That’s just human intelligence, and it’s not artificial.
The world just celebrated the 75th anniversary of the D-day landings. But in the lifetimes of those who survived the Second World War, anti-Semitism is again a threat to Jews in Germany.
On Sunday, more than a quarter of Hong Kong’s residents, or about 2 million people, were out on the streets to defend the territory’s much-cherished rule of law. It was the third protest in eight days against a proposed extradition treaty sought by China. The color was made popular in December when churchgoers in Hong Kong wore black over two Sundays in solidarity with fellow Christians in the mainland suffering a government crackdown on religion.
Nearly 8,000 Amazon employees, many in prestigious engineering and design roles, have recently signed a petition calling on Jeff Bezos and the Amazon Board of Directors to dramatically shift the giant company’s approach to climate change.
By deploying a kind of corporate social disobedience such as speaking out dramatically at shareholders meetings, and by engaging in a variety of community organizing tactics, the “Amazon Employees for Climate Justice” group has quickly become a leading example of a growing trend in the tech world: tech employees banding together to take strong ethical stances in defiance of their powerful employers.
The public actions taken by these employees and groups have been covered widely by the news media. For my TechCrunch series on the ethics of technology, however, I wanted to better understand what participating actively in this campaign has been like some of the individuals involved.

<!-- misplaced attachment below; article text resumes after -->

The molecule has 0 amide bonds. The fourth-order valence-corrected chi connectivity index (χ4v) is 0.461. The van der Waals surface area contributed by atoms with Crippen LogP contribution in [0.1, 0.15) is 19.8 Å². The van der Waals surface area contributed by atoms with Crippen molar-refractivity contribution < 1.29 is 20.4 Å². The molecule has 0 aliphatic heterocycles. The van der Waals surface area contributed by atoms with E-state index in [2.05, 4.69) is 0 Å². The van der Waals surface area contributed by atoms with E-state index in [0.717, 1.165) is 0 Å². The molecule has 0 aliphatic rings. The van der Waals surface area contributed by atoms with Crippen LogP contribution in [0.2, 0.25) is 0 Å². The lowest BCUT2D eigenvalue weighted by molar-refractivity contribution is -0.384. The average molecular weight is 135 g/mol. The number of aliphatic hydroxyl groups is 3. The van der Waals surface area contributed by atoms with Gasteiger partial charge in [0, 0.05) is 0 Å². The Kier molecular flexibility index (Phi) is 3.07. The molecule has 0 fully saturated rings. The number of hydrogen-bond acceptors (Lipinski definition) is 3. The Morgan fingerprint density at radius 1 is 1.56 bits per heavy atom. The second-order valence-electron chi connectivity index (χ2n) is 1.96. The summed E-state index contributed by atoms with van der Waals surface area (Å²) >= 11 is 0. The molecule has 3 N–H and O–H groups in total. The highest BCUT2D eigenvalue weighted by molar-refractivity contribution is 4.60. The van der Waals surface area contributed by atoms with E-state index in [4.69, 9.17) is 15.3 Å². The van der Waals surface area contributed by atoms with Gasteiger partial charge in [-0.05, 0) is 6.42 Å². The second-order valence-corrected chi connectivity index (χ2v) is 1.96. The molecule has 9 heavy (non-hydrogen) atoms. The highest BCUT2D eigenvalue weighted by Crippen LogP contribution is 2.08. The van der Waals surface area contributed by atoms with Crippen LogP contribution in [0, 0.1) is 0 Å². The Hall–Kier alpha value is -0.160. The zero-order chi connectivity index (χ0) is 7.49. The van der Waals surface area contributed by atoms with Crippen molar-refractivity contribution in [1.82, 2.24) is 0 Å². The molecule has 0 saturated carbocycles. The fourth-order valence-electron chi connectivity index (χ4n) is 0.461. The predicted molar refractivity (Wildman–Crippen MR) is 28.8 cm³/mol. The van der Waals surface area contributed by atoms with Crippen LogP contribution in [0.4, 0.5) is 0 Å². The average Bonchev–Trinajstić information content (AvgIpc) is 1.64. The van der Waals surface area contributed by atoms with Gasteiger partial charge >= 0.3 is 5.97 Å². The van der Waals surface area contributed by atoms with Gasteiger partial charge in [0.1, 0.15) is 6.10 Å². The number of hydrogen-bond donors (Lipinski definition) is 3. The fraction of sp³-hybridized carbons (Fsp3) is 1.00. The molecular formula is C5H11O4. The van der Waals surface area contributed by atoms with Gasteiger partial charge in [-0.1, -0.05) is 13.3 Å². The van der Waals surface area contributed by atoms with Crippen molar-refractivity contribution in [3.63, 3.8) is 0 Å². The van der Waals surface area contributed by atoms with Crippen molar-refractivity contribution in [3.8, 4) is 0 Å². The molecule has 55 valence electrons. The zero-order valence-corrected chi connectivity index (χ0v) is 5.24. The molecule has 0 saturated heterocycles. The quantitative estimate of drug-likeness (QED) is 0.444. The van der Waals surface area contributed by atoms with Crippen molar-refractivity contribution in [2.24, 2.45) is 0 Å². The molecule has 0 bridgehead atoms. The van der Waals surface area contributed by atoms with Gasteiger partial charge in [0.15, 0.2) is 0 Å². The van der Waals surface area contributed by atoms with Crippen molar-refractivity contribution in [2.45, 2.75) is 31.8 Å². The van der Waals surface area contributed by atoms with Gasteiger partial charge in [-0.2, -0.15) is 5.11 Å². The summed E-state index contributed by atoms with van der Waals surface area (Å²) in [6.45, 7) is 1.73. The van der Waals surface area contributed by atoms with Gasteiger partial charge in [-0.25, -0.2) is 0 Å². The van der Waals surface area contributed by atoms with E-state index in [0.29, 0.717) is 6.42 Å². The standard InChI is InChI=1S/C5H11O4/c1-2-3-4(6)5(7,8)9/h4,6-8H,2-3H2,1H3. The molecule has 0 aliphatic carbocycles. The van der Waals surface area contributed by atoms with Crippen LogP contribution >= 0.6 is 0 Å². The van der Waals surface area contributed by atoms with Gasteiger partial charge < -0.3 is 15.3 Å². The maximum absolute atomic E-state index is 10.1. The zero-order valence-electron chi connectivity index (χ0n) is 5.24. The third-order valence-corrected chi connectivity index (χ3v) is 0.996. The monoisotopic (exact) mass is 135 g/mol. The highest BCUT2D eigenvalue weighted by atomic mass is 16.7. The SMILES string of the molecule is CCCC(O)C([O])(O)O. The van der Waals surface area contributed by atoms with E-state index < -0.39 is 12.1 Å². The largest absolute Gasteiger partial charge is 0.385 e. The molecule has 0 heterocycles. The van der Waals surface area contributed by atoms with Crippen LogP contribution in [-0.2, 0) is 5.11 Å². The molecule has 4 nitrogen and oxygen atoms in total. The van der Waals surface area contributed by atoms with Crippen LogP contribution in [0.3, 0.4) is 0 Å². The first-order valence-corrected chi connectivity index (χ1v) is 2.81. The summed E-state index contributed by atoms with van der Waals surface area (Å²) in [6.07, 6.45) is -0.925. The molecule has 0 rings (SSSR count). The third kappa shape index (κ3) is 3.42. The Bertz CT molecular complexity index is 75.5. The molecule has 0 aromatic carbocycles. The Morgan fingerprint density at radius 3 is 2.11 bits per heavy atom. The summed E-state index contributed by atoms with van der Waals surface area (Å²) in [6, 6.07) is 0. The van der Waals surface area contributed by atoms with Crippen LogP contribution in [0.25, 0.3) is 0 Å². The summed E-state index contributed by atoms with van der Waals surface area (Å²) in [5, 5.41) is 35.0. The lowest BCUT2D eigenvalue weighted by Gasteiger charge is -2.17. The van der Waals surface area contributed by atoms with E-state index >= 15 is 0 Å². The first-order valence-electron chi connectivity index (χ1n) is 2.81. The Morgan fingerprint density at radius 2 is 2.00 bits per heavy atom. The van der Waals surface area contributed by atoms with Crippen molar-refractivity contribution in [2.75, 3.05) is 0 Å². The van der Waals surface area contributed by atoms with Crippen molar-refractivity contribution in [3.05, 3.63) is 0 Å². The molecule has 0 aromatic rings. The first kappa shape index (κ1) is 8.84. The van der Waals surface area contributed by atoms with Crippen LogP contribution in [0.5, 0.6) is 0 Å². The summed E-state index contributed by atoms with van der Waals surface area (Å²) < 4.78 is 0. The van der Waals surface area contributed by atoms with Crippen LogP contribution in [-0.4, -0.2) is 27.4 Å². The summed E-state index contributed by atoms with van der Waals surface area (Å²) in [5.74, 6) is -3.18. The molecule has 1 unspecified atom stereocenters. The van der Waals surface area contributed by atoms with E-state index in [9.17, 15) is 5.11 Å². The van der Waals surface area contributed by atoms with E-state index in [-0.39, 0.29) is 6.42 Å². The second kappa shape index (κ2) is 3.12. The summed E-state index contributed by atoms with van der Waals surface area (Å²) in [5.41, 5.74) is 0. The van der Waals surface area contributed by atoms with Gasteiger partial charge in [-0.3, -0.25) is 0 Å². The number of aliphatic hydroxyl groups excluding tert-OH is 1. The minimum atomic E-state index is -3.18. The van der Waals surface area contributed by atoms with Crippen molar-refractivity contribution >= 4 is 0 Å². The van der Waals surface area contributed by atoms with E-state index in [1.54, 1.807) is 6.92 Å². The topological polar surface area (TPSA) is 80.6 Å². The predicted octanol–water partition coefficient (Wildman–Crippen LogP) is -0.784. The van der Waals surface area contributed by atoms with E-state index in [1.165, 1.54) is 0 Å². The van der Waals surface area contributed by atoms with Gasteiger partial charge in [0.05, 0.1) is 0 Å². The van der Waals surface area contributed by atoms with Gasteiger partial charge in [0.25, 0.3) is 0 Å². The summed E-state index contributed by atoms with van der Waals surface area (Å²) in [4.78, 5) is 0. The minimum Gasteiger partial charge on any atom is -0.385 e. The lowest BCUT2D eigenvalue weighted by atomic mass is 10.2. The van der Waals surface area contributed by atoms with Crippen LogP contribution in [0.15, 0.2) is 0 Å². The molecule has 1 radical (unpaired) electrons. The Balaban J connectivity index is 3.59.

How are employees in high-pressure jobs balancing their professional roles and responsibilities with being actively, publicly in defiance of their employers on a high-profile issue? How do leaders in these efforts explain the philosophy underlying their ethical stance? And how likely are their ideas to spread throughout Amazon and beyond – perhaps particularly among younger tech workers?
I recently spoke with a handful of the Amazon employees most actively involved in the Employees for Climate Justice campaign, all of whom inspired me– in similar and different ways. Below is the first of two interviews I’ll publish here. This one is with Rajit Iftikhar, a young software engineer from New York who moved to Seattle to work for Amazon after earning his Bachelor’s of Engineering in Computer Science from Cornell in 2016.
Rajit struck me as a humble and precociously wise young man who could be a role model — though he seems to have little interest in singling himself out that way — for thousands of other software engineers and technologists at Amazon and beyond.
Greg Epstein: Your personal story has been key to your organizing with Amazon Employees for Climate Justice. Can you start by saying a bit about why?
Rajit Iftikhar: A lot of why I care about climate justice is informed by me having parents from another country that is going to be very adversely affected by [climate change]. Countries like Bangladesh are going to suffer some of the worst consequences from climate change, because of where the country’s located, and the fact that it doesn’t have the resources to adapt.
Bangladesh is already feeling the effects of climate crisis; it is much harder for people to live in the rural areas, [people are] being forced into the cities. Then you have the cyclones that the climate crisis is going to bring, and rising sea levels and flooding.
So, my background [emphasizes, for me] how unjust our emissions are in causing all these problems for people in other countries. And even for communities of color within our country who are going to be disproportionately impacted by the emissions that largely richer people [cause].
I played Pokémon GO this weekend, because I was babysitting my nephew, and I couldn’t help but be reminded what a cultural force it was when it launched three years ago. Hundreds massed near San Francisco’s Ocean Beach every day to hunt. Huge crowds sprinted through Central Park to catch a Vaporeon. Disapproving finger-pointers penned whiny moral panics and sermons about how it encouraged crime and provoking danger.